At HeadsUp Fred Vultee writes, more in sorrow than in anger, that the Detroit Free Press not only allowed an "It's official" lead to run but repeated it in the headline. Somewhere in Michigan an editor knows no shame.
No doubt the reporter and editor thought that the opening was sparkling and fresh, like the Baltimore Sun reporter who once objected to my deleting her hackneyed "X is not alone" transition by saying, "When I use it, it's not a cliche."*
Among the many reasons that people are discouraged from reading newspapers (crappy customer service being as likely as anything else to do in the industry), surely the relentless repetition of obvious and worn-out storytelling devices must occupy a prominent place.
Years ago, Dick Thien catalogued some of the most egregious offenders for the American Copy Editors Society. He had them all: the dictionary lead (the "Webster's defines" also beloved of editorial writers and preachers), the one-word lead, the "that's what" lead, the "welcome to" lead, the King James lead in inept Jacobean English. They're all there.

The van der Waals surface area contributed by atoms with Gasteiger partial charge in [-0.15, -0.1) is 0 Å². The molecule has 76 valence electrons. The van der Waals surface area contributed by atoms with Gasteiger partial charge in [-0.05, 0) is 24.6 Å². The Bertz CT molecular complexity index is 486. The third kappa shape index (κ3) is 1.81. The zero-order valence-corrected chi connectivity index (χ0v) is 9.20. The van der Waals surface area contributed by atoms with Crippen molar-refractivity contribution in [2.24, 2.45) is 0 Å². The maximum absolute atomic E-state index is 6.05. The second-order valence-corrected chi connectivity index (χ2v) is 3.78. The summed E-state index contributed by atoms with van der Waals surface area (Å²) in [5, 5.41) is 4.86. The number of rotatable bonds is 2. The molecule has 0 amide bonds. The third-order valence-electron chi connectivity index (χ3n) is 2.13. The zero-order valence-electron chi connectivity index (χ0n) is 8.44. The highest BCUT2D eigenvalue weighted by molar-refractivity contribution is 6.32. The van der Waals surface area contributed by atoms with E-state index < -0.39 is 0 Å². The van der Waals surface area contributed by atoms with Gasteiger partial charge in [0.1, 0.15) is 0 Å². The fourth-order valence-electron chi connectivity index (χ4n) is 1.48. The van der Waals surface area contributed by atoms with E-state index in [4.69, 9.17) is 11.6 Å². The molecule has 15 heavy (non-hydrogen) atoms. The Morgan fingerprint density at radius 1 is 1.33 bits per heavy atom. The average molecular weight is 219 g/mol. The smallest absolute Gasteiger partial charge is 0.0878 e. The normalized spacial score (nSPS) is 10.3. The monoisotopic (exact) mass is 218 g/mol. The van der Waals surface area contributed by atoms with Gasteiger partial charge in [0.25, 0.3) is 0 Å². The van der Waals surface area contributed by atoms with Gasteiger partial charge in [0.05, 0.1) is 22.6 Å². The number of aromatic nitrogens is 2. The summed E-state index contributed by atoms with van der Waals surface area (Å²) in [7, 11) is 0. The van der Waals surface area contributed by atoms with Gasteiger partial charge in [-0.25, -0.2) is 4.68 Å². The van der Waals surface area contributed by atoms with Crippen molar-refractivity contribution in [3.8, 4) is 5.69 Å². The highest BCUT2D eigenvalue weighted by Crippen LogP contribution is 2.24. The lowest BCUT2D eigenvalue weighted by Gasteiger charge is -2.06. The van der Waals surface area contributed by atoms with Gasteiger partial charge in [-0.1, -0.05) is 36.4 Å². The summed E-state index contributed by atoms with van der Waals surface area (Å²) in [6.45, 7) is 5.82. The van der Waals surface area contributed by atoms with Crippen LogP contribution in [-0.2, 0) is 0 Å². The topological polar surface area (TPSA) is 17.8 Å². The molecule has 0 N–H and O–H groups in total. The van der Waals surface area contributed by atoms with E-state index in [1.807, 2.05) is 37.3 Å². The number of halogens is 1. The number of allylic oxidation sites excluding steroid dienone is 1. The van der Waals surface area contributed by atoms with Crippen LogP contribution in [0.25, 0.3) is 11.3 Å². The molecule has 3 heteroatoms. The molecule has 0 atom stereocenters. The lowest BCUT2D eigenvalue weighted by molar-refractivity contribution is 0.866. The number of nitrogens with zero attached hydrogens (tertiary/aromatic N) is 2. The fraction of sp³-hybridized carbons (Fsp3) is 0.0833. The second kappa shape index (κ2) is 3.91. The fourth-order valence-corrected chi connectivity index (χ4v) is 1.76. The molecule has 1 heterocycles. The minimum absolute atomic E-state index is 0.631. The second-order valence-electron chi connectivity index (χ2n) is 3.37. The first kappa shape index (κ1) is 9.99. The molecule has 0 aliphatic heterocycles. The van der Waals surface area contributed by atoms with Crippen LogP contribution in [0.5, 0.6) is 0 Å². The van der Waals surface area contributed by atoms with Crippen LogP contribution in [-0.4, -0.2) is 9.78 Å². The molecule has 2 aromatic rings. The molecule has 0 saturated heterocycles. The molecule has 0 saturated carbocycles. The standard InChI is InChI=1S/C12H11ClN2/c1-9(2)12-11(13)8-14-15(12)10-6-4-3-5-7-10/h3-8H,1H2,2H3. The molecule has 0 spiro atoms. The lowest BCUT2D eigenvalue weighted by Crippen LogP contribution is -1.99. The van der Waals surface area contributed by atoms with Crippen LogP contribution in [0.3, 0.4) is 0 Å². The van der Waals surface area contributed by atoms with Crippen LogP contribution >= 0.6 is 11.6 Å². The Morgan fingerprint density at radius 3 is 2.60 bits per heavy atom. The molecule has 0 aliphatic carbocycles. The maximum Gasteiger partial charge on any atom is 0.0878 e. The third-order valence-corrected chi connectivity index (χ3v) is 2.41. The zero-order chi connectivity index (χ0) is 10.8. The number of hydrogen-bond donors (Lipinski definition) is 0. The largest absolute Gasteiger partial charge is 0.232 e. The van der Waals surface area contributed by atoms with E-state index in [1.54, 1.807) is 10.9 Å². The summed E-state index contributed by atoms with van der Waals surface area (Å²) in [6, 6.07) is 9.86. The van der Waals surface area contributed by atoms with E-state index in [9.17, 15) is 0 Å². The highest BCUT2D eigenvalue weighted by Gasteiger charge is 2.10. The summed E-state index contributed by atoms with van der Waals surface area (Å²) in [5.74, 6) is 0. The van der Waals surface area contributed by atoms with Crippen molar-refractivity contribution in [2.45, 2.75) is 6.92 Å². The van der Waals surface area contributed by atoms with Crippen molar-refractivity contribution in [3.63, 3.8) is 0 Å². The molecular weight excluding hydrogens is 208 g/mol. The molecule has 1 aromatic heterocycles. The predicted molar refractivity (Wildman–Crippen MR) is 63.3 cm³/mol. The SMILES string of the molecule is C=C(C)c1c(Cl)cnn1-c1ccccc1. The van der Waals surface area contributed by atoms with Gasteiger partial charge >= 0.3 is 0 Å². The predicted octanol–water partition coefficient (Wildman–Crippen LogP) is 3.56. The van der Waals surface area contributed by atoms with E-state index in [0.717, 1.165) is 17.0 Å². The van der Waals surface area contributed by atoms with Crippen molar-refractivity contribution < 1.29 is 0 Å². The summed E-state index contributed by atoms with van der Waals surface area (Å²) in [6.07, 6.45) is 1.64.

If you are in the paragraph game, chances are excellent that you have at least once, and perhaps often, resorted to these ancient wheezes. There is nothing to be done about it; once published, such a text is out of your hands, leaving only the stain on your soul. But I have a suggestion.
Print out Dick Thein's list of offenders and post it on the wall of your cubicle, with a vow to shun lazy expedients yourself or, if you are an editor, to stop them in their tracks.
Go and sin no more.
*I'm not making this up, you know.